Shortly before Christmas I posed for a class where they happened to have a string of mini-lights (old school, not LED) hung up behind the stage. Someone joked that I should pose with them. I’d already thought of this, actually, and that was all the extra encouragement I needed. I decided to wrap them around my torso a few times and do a 20 minute reclining pose. I thought the twinkly lights would reflect off my skin in a fetching way.
The artists were like “yeah but that’s gonna be too hot though” and I said no, the bulbs were warm to the touch but not uncomfortably so by any means. I insisted that I would be fine. And I wrapped the cord around me and lay down.
Less than two minutes in, it became apparent that although the mini-bulbs weren’t all that warm normally, being pinned between my body and the stage trapped and reflected their heat until the two bulbs that were directly under me started to feel like needles stabbing my skin. But I didn’t wanna break pose and I didn’t wanna admit that I’d been wrong so I fuckin’ lay there for the entire twenty minutes and later found that the two spots had actually blistered while I was lying there. It looked like I had two vestigial nipples on the side of my ribcage and the spots continued feeling hot for hours after I got home despite me applying ice to them. Ugh.
I told my friend Ponytail about this and he said “you’ll get no sympathy from me! You did this to yourself.” I protested that I have a reputation to uphold. I get jobs partly because I hold really, really still so I don’t wanna start being all “Okay, here’s the pose. Wait, no, hold on a sec, my nose itches. Whoops sorry no now I’m noticing that the light is right in my eyes. Sorry, sorry, my foot seems like it might fall asleep, hold on…”
Ponytail said “Yes, but there’s a very big difference in scale between having an itchy nose and burning yourself.” And I know this might seem insane but that genuinely had not occurred to me until he said it. Only then did I think “Oh shit, yeah, that’s not in the same league at all.”
I’ve talked before about how my mom minimized and dismissed pretty much every physical or emotional complaint I had when I was growing up. If I woke up feeling sick and told her I thought I’d better stay home from school: “You’ll feel better once you’re up and doing things.” If I told her that my great uncle gave me the creeps: “Oh it’s fine.” etc., etc, etc. My ex-husband was largely the same way, actually, accusing me of faking the various ailments I had back then just to be dramatic. And as a result of all this, I have a really hard time drawing boundaries for myself because I convince myself that the stuff that bothers me probably isn’t that big a deal and I’m just blowing it out of proportion. This is why it took me three years to complain to the landlady about my neighbours’ screaming fights, this is why it took me so long to put my foot down about The Pedant’s lateness, and this is totally why I sat there in excruciating pain for twenty minutes while my skin burned. I knew that all of those things felt awful to me, but figured I was just being oversensitive.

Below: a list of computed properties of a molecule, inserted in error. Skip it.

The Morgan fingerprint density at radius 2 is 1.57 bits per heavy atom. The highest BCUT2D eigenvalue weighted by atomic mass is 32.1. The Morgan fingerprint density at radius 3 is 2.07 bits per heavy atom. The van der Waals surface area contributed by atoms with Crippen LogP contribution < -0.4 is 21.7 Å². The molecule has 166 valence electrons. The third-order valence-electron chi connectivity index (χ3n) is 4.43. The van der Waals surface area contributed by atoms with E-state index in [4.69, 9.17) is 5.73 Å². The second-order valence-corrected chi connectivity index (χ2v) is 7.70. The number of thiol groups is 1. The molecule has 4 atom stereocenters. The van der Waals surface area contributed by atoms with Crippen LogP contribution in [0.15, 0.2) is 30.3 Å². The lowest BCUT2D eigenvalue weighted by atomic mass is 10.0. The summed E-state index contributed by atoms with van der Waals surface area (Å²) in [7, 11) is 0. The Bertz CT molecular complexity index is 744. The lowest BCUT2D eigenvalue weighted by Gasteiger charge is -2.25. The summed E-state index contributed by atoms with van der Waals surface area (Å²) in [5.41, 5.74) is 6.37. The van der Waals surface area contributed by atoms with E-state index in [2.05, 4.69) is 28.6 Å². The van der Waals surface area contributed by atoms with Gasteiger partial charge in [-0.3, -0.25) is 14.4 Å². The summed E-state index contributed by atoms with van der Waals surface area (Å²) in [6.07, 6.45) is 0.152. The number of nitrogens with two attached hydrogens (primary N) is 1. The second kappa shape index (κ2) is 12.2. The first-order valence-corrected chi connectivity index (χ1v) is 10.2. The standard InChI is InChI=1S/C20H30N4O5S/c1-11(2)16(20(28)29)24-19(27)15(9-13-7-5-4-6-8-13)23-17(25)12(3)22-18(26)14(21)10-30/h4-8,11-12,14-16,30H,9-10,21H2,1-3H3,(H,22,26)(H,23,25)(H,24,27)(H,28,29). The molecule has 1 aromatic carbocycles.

And maybe that same baggage is at the root of most of my past relationship problems. I know with Minx I struggled a lot with whether it was reasonable to demand certain things that I needed or not.
This is an issue I’m going to have to work on.
Here’s some quick, free cognitive behavioural therapy for those of you who can’t afford to go: we all have “core beliefs” about ourselves and the world and these core beliefs shape our views. If the core beliefs are fucked up, that’s gonna have a profound effect on our lives. If for instance we believe that we’re unloveable, we’ll tend to notice evidence that supports that belief (“the last two people I asked out rejected me!”) and gloss over everything that doesn’t (“…but when I was younger I was married for ten years. And also someone asked me out last week”). The way to start unfucking your head is to identify your core beliefs and then start actively looking for and cataloging the evidence that proves the messed-up beliefs wrong. Then you look at the evidence and come up with a more reasonable core belief. It takes a while to internalize what you’ve learned, but it can be done.
So that’s what I’m gonna do here. I guess really it’s two core beliefs at play: that I’m oversensitive, and that I don’t deserve to be comfortable/happy. Because if I thought I deserved to be comfortable/happy, I would have asserted myself even if the stuff bugging me really wouldn’t have bugged anyone else, simply because “fuck you, I don’t have to put up with feeling this way.”
Gonna be a hard road ahead.